Holiday traditions with families and friends are what make the days so special every single year. There’s something magical about the unique events that only happen once per year. The nostalgia of holidays isn’t centered around what we got as gifts, but about the time we spent with others and the things we did together. While some traditions should always carry on exactly the same, sometimes we want to create new ones with new members of our families, or simply want to add a little more magic to the season.
We rounded up some great ideas for traditions for the holidays, and also asked around here at our Galaxy Draperies to see what the holidays look like for them.
Every year all the Bakers get together and make latkes for all of our family and friends! We use my grandma’s recipe which is still on the same paper as when she came up with it 30 years ago.Jenna Baker, Business Development Manager
Holiday Traditions of Cooking, Baking and Drinks
Cooking and baking together is a tradition many of us hold dear. A plus side is the end results not only feed everyone but also make great gifts! Around the world and even amongst different religions and families, the traditional recipes vary significantly in both types and symbolism.
When it comes to sweets, there’s no limit to your choices or inspiration! Yule logs or beautiful rolled cakes called Buche de Noel are a common choice, and pavlova is a sweet meringue dessert with fresh fruits in many places in the southern hemisphere. An Indian Sweet called Malpua Rabdi is made from pancakes dipped in sugar syrup, topped with sweetened milk and nuts. Cookies of any kind are an incredibly popular option too (plus side, you can keep kids busy with decorating as long as you don’t mind a little mess!).
See Southern Living’s 70 Easiest Ever Cookie Recipes if you’re looking for some new ideas this year.
Multiple cultures have their own unique hot chocolate-style drinks as well, often including chili powder, cinnamon sticks, cloves and fresh nutmeg.
Plenty of other traditions include more savory dishes as well, such as Yebeg Wot (buttery lamb stew) in Ethiophia, Jansson’s Temptation (potato, onion, cream and fish casserole) in Sweden, and latkes, which our family makes every year.
Some celebrations even incorporate foods based on sun colors (red, orange, yellow) and what historically would have been available for ingredients this particular time of year. The choices really are endless, but having some familiar foods on the table that you make together is always a wonderful tradition.
Every year we go and see Holiday Lights!!! This has been a tradition in my family since I was a child and continued it with my kids!Debbie, Sales Manager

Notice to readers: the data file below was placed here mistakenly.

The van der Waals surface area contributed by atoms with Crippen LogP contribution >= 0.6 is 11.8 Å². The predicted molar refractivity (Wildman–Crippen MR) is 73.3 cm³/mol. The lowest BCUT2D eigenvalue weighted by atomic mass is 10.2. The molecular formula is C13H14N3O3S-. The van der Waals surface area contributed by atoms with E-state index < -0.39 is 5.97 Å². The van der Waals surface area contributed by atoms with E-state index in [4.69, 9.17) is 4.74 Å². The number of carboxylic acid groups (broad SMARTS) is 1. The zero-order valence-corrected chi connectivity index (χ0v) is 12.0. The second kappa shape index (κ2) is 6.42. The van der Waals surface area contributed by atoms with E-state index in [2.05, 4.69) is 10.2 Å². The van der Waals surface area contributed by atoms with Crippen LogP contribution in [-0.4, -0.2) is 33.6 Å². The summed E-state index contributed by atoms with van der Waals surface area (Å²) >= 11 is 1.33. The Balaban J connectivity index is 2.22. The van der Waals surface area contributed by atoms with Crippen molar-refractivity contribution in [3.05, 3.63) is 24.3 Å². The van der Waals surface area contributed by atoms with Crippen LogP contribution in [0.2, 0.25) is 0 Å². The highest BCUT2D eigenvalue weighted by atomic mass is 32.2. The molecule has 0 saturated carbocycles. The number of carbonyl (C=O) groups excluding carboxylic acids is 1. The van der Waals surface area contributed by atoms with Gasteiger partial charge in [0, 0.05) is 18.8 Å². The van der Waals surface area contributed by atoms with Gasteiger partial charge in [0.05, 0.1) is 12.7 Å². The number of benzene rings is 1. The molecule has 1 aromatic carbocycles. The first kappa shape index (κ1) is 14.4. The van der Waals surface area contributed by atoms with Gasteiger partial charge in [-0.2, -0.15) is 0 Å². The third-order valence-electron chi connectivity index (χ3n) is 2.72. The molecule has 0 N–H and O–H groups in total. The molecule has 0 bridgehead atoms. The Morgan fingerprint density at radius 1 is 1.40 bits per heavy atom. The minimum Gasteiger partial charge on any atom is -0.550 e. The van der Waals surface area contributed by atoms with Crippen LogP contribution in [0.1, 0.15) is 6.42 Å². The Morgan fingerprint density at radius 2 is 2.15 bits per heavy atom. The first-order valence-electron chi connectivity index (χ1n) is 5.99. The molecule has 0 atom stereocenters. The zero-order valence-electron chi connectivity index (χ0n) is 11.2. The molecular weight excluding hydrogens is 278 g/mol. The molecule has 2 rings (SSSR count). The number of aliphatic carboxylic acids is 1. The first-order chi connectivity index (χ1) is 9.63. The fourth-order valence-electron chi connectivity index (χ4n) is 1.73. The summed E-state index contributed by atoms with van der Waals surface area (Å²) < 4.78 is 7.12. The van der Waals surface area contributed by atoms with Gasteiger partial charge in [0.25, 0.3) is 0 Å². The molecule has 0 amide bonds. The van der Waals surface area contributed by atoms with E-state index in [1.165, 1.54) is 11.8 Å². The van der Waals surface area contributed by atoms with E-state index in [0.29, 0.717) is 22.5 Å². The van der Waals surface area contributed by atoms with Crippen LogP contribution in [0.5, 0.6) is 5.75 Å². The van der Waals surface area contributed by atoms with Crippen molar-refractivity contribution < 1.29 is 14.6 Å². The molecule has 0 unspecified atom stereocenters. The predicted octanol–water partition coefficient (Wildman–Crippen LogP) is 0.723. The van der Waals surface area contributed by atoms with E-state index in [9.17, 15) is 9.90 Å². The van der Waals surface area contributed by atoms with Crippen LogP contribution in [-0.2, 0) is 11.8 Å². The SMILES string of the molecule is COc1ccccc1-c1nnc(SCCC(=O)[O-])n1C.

Holiday Lights & Decorations Around LA
Some people are the type who put up decorations in their homes the second Thanksgiving is over, and others scramble to get them up last minute. Then there are those who make their home into an event for people to drive out of their way to see. There’s just something magical about the twinkling lights that you can’t help but love. Even businesses get in on the action. If you haven’t seen the LA Zoo Lights, they’re well worth the trip. The Griffith Park Trains take a 15 minute ride on the 1-mile track to see tons of beautiful lights (and it only costs $5 per person).
Home decorations are always free, and here in LA, we are lucky to have so many places to go for amazing light shows!
“The Hole”, or the Sleepy Hollow neighborhood’s lights in Torrance has been an annual experience for over 40 years now, with kids selling candy canes, hot chocolate and more to those who come to view the lights.
If you’re a dog lover, definitely hit up the Winter Wonderland in Simi Valley that has an entire dog-themed section called Dog Land.
My family and I go to Big Bear every year for Christmas and spend an entire week in a cabin eating, drinking, watching movies, and relaxing. We’ve had this tradition since I was little. We love being tucked away on a mountain for a few days out of the year.Roxy, Office Manager
Take a Holiday Mini-Vacation (or a Whole One)
Travel during the holidays is certainly something many families have in common. For many kids growing up, going to a relative’s in December was one of the only big family vacations that ever happen. But sometimes taking a smaller trip to relax and enjoy a few select family members is just as amazing of a time, if not better, than large groups.
While traffic and plane tickets this time of year often are nightmares, little local vacations can be just as pleasant, if not moreso since you’re skipping the hectic highways and airports.
As a Mom, I passed the tradition down from my childhood of being allowed to open one present on Christmas Eve before going to bed. (Not all presents come from Santa). My adult kids still remind me yearly and do the same.Cynthia, Design Consultant
Gift Traditions with Family
Some families, like Cynthia’s, open one special gift the night before the rest are opened. Sometimes the gift is something specific every year, such as Jolabokaflod – the Icelandic tradition of giving a book on Christmas Eve, and then everyone curls up with a blanket and hot chocolate to go read in peace for the evening. This tradition came about when paper was one of the few things not rationed during World War II in Iceland, and with Iceland being one of the most literate countries in the world, it’s a pretty amazing one too.
Some folks let stockings be opened the night before, while other families give out new pajamas the night before the big day (added bonus: that way you know all your kids are in nice, clean pajamas for photos!). Regardless of the reason or the gift, it’s an easy way to get kids to stop asking when they can open something early, because they already know the answer!